Puromycin FAQs

October 10, 2012 Categories AG Scientific Blog, AG Scientific Products, Antibodies

Puromycin FAQs

Puromycin is an antibiotic in which the researchers can use when working with cell cultures when they need a selective agent, a compound that will kill all cells without resistance genes, leaving only specific targets behind. This antibiotic is available through laboratory suppliers and is suitable for research purposes only. People can order it in various concentrations and sizes, depending on their needs, from companies capable of producing it.

This compound works by interrupting protein synthesis in both prokaryotic and eukaryotic cells. This causes cells to die, unless they have a gene for resistance, allowing them to survive exposure to the antibiotic. Researchers can tag specific cell types with this gene and grow them in culture with puromycin to create a pure culture. Any contamination will be eliminated by the antibiotic. Selective agents are useful for genetic engineering and other kinds of research where people want to be able to isolate particular kinds of cells.

puromycin chemical structure

  1. QUESTION: How does Puromycin inhibit translation?

ANSWER: Puromycin is an aminonucleoside antibiotic, derived from the Streptomyces alboniger bacterium, that causes premature chain termination during translation taking place in the ribosome. Part of the molecule resembles the 3′ end of the aminoacylated tRNA. It enters the A site and transfers to the growing chain, causing the formation of a puromycylated nascent chain and premature chain release. The exact mechanism of action is unknown at this time, but, the 3′ position contains an amide linkage instead of the normal ester linkage of tRNA, the amide bond makes the molecule much more resistant to hydrolysis and thus causes the ribosome to become stopped.

It is not selective for either prokaryotes or eukaryotes.

Also of note, puromycin is critical in mRNA display. In this reaction, a puromycin molecule is chemically attached to the end of an mRNA template, which is then translated into protein. The puromycin can then form a covalent link to the growing peptide chain allowing the mRNA to be physically linked to its translational product.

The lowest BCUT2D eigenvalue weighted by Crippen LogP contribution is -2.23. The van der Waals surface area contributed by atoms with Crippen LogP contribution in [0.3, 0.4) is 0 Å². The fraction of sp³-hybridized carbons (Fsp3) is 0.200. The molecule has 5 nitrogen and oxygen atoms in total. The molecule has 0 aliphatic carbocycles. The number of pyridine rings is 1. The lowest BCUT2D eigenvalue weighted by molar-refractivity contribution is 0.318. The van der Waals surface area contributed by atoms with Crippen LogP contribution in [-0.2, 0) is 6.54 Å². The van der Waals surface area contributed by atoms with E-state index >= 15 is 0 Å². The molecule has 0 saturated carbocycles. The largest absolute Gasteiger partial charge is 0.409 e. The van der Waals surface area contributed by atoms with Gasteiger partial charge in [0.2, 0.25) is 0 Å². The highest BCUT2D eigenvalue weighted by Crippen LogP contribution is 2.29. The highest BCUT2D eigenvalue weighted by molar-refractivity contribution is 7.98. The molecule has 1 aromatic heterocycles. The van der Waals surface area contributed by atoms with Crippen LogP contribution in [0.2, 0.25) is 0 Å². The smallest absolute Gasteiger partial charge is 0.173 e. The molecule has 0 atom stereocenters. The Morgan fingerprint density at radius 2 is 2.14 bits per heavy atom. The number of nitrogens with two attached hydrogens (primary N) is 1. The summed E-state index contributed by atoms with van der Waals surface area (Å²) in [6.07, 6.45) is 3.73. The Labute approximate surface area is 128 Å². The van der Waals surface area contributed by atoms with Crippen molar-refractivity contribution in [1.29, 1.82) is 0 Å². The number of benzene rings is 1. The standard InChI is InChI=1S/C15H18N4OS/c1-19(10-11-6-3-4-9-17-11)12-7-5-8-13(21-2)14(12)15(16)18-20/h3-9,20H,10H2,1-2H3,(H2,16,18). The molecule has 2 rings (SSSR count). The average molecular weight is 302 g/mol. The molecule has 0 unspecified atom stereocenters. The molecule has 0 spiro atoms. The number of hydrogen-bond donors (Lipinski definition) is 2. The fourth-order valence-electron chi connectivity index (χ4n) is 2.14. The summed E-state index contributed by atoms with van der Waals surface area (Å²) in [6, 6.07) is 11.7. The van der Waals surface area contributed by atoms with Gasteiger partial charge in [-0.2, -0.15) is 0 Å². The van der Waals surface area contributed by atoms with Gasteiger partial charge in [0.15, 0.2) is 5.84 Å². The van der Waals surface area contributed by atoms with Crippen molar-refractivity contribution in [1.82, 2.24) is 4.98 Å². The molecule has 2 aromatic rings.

Antibodies that recognize puromycylated nascent chains can also be used to purify newly synthesized polypeptides and to visualize the distribution of actively translating ribosomes by immunofluorescence.

 

  1. QUESTION: How is Puromycin used as a peptidase inhibitor?

ANSWER: Puromycin is a reversible inhibitor of dipeptidyl-peptidase II (serine peptidase) and cytosol alanyl aminopeptidase (metallopeptidase). The mechanism of inhibition is not well understood, however puromycin can be used to distinguish between aminopeptidase M (active) and cytosol alanyl aminopeptidase (inhibited by puromycin).

 

  1. QUESTION: What is Puromycin blockage?

ANSWER: Puromycin is O-Me tyrosyl dimethyladenosine, an aminoacyl tRNA analog that reacts with peptidyl tRNA to form peptidyl puromycin.

Puromycin is a potent and specific inhibitor of tyrosine kinase activity in HL-60 cells.

These results suggest that the blockage caused by puromycin is due to adsorption of peptidyl-puromycin to adrenergic sites and that these sites may be involved in the memory trace.

 

  1. QUESTION: After selection with puromycin, why are there no surviving cells?

ANSWER: The cells you are working with may be sensitive to puromycin. The concentration of puromycin added to the cells may be too high. For each new cell type used, it is recommended that a puromycin titration be performed to determine the lowest concentration of puromycin needed to efficiently select transfected or transduced cells. Also, be sure to wait 48 hours post-transduction before applying antibiotics to the cells. Alternatively, a higher MOI or transduction enhancement methods, such as ExpressMag® may be required for an effective transduction.

 

  1. QUESTION: How should a Puromycin titration (kill curve) be set up?

ANSWER:

1.Plate 1.6 x 104 cells into wells of a 96-well plate with 120 ml fresh media.

2.The next day add 500–10,000 ng/ml of puromycin to selected wells.

3.Examine viability every 2 days.

4.Culture for 10–14 days. Replace the media containing puromycin every 3 days.

5.The minimum concentration of puromycin that causes complete cell death after 3–5 days should be used for that cell type.

 

  1. QUESTION: What are resistance genes?

ANSWER: The pac gene encoding a Puromycin N-acetyl-tranferase (PAC) has been isolated from a Streptomyces producing strain. It is located in a region of the pur cluster linked to the other genes determining the puromycin biosynthetic pathway.

The expression of pac gene confers puromycin resistance to transfected mammalians cells expressing it. In some particular conditions puromycin can also be used for selection of E. coli strains transformed with plasmids carrying the pac gene.

 

Related:

SOURCES:

Wisegeek, sigma, Wikipedia, puromycin.com

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